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News > World

Switzerland Vetoes Building Munitions Factory in Brazil to Save 'Neutral Face'

  • Participants fire their assault rifles during Switzelrand's traditional Ruetli shooting competition.

    Participants fire their assault rifles during Switzelrand's traditional Ruetli shooting competition. | Photo: Reuters

Published 7 September 2018

The Swiss government scraps building a munitions factory in Brazil due to pressure from civil society groups.

The government of Switzerland has formally opposed building a Ruag munitions factory in the Brazilian state of Pernambuco. Officials claimed that the project, valued at approximately 15 million euros, could result in substantial damage to the image of a country so often referred to as being "neutral" in armed conflicts.

US, Brazil Top List of Countries With Most Gun Deaths

Being the main shareholder in Ruag, the Swiss government has been under pressure to rescind their interest in building the munitions factory after reports revealed that over 60,000 people were killed in Brazil last year alone, and after following the assassination of Black activist and Rio de Janeiro Councilwoman Marielle Franco earlier this year.

Ruag's presence in Brazil would have marked the entrance of the international arms industry in the South American country after Senate-imposed President Michel Temer brought an end to the national market monopoly last year, according to Brasil 24/7.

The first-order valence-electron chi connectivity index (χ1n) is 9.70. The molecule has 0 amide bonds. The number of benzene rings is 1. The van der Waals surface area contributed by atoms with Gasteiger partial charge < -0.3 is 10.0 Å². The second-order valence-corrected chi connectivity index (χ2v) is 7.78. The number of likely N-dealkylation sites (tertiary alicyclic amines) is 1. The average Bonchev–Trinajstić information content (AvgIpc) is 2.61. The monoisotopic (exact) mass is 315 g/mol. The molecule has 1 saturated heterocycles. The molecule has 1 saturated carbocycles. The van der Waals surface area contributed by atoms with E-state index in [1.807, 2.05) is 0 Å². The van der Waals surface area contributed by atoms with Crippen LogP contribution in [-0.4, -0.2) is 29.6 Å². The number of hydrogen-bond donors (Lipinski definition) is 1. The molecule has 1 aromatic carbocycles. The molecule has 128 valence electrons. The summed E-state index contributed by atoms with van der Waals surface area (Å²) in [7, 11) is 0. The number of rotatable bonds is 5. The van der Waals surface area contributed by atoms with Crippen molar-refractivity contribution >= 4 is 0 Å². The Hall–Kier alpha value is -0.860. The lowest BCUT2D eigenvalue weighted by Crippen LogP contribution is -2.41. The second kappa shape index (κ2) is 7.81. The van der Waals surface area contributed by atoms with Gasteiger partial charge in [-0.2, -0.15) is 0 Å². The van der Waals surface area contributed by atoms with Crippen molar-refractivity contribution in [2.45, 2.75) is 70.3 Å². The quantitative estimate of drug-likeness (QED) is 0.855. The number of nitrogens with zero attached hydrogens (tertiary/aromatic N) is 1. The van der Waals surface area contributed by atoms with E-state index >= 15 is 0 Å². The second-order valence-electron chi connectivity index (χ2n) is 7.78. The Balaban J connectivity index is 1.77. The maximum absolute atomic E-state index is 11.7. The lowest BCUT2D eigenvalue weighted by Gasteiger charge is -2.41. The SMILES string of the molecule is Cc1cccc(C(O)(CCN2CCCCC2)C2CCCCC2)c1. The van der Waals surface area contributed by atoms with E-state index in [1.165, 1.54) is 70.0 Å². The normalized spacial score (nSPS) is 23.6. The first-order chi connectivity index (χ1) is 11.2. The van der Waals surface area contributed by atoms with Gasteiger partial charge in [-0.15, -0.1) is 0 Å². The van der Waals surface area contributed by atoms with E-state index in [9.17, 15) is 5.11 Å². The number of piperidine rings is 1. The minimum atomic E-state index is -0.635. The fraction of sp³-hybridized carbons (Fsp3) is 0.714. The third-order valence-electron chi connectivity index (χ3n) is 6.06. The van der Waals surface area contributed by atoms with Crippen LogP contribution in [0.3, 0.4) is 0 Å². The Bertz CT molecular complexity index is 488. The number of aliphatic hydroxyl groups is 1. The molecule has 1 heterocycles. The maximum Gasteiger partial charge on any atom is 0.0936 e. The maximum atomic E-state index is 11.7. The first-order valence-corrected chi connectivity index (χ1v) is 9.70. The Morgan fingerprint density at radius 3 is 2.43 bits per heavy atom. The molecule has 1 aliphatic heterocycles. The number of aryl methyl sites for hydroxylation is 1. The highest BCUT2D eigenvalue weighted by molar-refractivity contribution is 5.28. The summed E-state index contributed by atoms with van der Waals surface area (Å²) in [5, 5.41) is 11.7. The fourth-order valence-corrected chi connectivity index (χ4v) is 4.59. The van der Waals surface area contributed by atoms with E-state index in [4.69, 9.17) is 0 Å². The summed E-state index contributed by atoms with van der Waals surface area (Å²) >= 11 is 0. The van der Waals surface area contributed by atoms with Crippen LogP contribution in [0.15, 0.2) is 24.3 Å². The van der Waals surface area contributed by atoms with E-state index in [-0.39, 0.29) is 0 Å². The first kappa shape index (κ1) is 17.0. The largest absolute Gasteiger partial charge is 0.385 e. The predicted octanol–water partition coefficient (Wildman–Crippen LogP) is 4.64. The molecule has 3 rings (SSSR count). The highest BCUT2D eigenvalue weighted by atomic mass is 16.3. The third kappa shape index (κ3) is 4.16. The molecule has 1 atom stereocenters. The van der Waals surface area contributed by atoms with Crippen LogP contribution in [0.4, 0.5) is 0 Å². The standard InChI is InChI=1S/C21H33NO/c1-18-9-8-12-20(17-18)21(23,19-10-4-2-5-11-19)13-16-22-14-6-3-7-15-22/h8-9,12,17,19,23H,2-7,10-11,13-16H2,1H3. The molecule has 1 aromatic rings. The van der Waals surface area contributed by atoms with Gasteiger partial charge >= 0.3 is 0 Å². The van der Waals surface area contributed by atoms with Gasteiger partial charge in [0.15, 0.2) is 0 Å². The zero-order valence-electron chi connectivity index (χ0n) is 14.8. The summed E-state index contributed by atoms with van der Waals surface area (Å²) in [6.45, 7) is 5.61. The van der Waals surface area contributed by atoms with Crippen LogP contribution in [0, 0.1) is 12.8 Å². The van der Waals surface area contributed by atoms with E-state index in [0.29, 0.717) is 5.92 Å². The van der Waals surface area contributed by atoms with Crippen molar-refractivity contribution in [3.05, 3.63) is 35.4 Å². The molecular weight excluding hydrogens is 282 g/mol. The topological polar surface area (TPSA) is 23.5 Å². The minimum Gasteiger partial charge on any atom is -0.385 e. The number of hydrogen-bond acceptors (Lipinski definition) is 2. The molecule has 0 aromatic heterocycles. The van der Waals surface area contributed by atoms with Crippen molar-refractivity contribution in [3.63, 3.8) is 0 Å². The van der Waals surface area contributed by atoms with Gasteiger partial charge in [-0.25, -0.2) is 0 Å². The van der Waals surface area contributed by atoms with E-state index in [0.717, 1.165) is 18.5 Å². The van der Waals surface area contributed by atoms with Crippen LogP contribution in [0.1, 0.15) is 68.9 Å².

O Estado de Sao Paulo reported that socialist congressional representatives Priska Seiler and Angelo Barrile questioned Switzerland's Federal Council about the proposed Ruag munitions factory. One month after Franco's assassination, 13 civil society groups called into question Ruag's motives for opening the factory after it had been reported that over 60,000 people had been killed just last year.

A survey conducted by the JAMA Network has revealed that deaths involving the use of firearms peaked in Brazil and the United States. Those gun-related deaths included homicides, suicides, and accidental deaths.

In 2016, the United States and Brazil account for a whopping 32 percent of the total number of estimated deaths. A closer look also showed that Brazil accounted for a fourth of global gun-related homicides in 2016.

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